About Orthodox Christianity
What is Orthodox Christianity?
Orthodox Christianity, or Christian Orthodoxy, is the Faith given by Christ to His Church nearly two-thousand years ago to share with the world, that humankind may have hope, and find life and salvation in God. This Faith given by Christ was so crucial and central to the Church that the book of Acts mentions that as the word of God spread, that a great many of the priests were "obedient to the Faith" (Acts 6.7). As God and even the person of Christ has many names, so does God's Church. It is Catholic and Apostolic, it is Orthodox and Christian, explained below.
Orthodox Christianity is not about a "religious system," but about a personal relationship with Jesus Christ, and through Him with God the Father and the Holy Spirit. Often today, when people say "personal relationship" they mean "individualistic relationship" (i.e. "just me and Jesus"). However, that is not what we find in the Bible nor in the whole history of Christianity. No one is saved "alone," but with a multitude of witnesses, as the book of Hebrews teaches us (Heb. 12.1). Jesus, when bestowing the Kingdom, and giving the promises, renders the plural "you," not the singular "you" (Luke 22.29), indicating that one cannot separate His singular relationship with God from the relationship with God shared by God's people. Likewise, one must not think that a relationship with God's people can replace the singular relationship. Each person must trust in God and communicate with Him themselves. We must pray in a multitude of contexts: as a person directly (yet still aware of the cloud of saints always in God's presence), together with spouse and children, as families, and as a family of God.
Where is the Church founded by Jesus Christ...?
Does it still exist? If so, where do I find it? Why does it matter?
We will deal with the last question first:
Why does it matter if the Church founded by Jesus Christ still exists?
When Scripture speaks of the Church, it speaks of it both as "the household of God" (1 Peter 4.17), but also as "the household of the Faith" (Gal. 6.10). Christ is faithful over God's house, "and we are His House, if indeed we hold firmly to the end the confidence and the hope in which we glory" (Heb. 3.6). As St. Peter teaches us, God builds His Church as a priestly and spiritual house of faithful who offer spiritual sacrifices that are acceptable to God through Jesus Christ (1 Peter 2.5). This Church was founded as a historical entity that would continue until the end.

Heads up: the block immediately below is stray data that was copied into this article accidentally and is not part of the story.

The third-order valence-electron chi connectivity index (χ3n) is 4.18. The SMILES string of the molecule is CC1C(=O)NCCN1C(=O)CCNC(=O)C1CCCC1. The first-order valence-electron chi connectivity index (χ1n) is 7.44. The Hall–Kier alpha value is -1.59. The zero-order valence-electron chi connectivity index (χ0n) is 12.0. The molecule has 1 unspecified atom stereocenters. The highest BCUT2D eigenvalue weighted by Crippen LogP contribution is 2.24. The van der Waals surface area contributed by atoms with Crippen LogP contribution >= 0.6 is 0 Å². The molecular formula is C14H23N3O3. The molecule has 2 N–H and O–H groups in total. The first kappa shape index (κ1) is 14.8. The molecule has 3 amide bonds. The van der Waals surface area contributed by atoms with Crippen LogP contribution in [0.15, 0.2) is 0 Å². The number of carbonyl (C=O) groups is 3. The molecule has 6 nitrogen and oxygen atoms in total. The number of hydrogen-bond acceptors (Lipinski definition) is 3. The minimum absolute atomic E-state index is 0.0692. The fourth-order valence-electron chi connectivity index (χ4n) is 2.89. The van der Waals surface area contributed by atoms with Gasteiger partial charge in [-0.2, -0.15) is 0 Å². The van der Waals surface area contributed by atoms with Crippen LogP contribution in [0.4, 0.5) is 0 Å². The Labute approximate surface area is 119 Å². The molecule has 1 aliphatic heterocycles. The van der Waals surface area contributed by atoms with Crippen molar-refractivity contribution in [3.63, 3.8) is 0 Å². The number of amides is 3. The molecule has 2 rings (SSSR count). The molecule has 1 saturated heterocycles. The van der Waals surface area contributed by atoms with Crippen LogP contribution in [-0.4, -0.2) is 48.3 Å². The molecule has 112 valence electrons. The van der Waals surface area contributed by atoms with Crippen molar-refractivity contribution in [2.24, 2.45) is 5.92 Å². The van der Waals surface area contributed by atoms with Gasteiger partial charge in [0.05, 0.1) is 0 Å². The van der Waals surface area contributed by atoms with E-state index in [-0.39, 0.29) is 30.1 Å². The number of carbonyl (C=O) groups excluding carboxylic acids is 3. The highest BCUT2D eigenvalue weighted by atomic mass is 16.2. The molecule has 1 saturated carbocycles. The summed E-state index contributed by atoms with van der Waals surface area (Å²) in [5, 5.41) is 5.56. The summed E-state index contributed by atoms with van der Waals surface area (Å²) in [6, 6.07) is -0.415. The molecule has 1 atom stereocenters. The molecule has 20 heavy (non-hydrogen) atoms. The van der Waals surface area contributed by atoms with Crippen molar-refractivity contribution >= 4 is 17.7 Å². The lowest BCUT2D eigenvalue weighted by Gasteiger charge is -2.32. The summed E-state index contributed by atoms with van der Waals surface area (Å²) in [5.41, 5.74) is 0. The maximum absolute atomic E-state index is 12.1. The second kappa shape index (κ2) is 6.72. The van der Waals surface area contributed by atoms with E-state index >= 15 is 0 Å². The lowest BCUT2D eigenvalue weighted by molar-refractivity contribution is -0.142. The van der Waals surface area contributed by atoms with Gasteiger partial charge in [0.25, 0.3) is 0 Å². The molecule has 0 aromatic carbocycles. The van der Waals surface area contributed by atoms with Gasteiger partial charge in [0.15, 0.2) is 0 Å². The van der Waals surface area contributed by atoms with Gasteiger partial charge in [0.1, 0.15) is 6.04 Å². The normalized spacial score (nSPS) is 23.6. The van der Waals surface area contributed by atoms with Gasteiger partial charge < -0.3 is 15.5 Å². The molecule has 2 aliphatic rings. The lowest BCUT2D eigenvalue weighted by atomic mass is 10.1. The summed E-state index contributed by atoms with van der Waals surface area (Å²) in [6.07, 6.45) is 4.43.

The deepest yearning of the human person is to know the meaning of life, and the meaning of life is found in the Divine Person who became Human and established a way to unite Humanity with the Divine. Jesus is the Savior of the world, and He came to establish a community of Faith that would be His Body, and unite it to Him in a Mystery, sacramentally. When He said "take, eat, this is My Body," He was speaking of that which is partaken and those who did partake. Likewise, the Chalice is the New Covenant in His Blood. Thereby, with Faith He makes His Body those who partake of it in this Mystery of the Eucharist, and likewise, He bestows the New and everlasting Covenant in the chalice, whereby the faithful are truly saved by the Blood of Christ, by partaking thereof with reverence for God, faith, and love.
The Church of the New Testament
We know from the book of Acts, that the Apostles went far and wide spreading the teachings of Jesus Christ and founded many Churches. All of these Churches, though separated in miles, were united in the Trinity by Sacrament, common Faith, and common Liturgy (prayerful communication and communion with God). Many of these communities in the Holy Land and elsewhere, founded 2000 years ago, still exist today among the descendants of those first followers of Christ.
Some things to consider: